Henrik Ibsen’s classic 1879 play A Doll’s House gets a make-over in Joanna Murray-Smith’s adaptation for the Ensemble Theatre. In this adaptation there are fewer characters, it’s set in modern times, and some of the plot details have been updated. Whether the play survives the transformation with its original vision in tact is a moot point.
When Norwegian playwright, Ibsen first presented A Doll’s House to the conservative audiences of the late 19th century, it provoked an outraged clutching of pearls. For the time, its themes of female rebelliousness and dishonest behaviour were downright scandalous. Almost a century and a half later, those particular transgressions would barely raise the social thermometer.
But Ibsens’ play isn’t just about public morality, it’s about the complexity of relationships and the inherent flaws in human nature.
Nora (Chantelle Jamieson) and Torvald (James Lugton) are a middle class couple with three children, a nanny, and a reasonable amount of expendable income. The play opens with an effervescent Nora brandishing shopping bags filled with Christmas gifts, then directing two delivery men to bring in and position a fresh, quite large, Christmas tree. Torvald enters from his study where he has been trying to finish off some work. This scene and their conversation gives immediate insight into the two characters: Nora is impetuous, child-like, gregarious; Torvald is circumspect, even-keeled, patriarchal.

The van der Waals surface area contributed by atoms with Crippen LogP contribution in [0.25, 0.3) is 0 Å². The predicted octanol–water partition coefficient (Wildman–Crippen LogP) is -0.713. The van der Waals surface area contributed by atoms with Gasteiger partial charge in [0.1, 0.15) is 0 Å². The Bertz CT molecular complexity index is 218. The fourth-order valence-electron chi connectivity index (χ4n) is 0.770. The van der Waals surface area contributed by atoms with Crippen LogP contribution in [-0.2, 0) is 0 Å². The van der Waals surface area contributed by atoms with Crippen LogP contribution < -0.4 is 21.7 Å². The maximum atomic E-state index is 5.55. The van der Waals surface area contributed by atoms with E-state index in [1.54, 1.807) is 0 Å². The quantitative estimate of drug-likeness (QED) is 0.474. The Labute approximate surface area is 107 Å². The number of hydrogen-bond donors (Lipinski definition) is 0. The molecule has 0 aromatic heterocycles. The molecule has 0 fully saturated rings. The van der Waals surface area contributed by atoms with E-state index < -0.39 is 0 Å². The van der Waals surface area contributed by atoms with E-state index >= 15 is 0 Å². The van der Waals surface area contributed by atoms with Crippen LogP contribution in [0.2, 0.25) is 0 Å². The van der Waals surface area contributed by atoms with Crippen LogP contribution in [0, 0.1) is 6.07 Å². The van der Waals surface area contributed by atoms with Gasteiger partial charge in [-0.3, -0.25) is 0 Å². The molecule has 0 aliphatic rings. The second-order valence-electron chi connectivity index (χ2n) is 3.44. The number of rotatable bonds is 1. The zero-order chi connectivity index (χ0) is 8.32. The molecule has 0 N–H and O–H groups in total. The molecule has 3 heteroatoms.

We soon meet two more characters: Kristina (Lizzie Schebesta), a childhood friend of Nora who is much more demure; and George (Tim Walter), a congenial doctor with a walking cane and a wry sense of humour, and old friend of the couple. Slowly, selectively, secrets are revealed and an intrigue takes shape.
Enter Nils Krogstad (David Soncin), a sinister looking bank employee bearing a briefcase and a grudge. The intrigue escalates and the patina of affluence and righteousness begins to show tarnish.
It’s not a perfect re-imagining of Ibsen, but performances are all very good. Lugton shines. Jamieson has a strong presence though she sometimes borders on histrionic. The set is clever and functional.
It’s an engaging production and still thought provoking, though perhaps with a focus on other elements of the human psyche than Ibsen’s original version.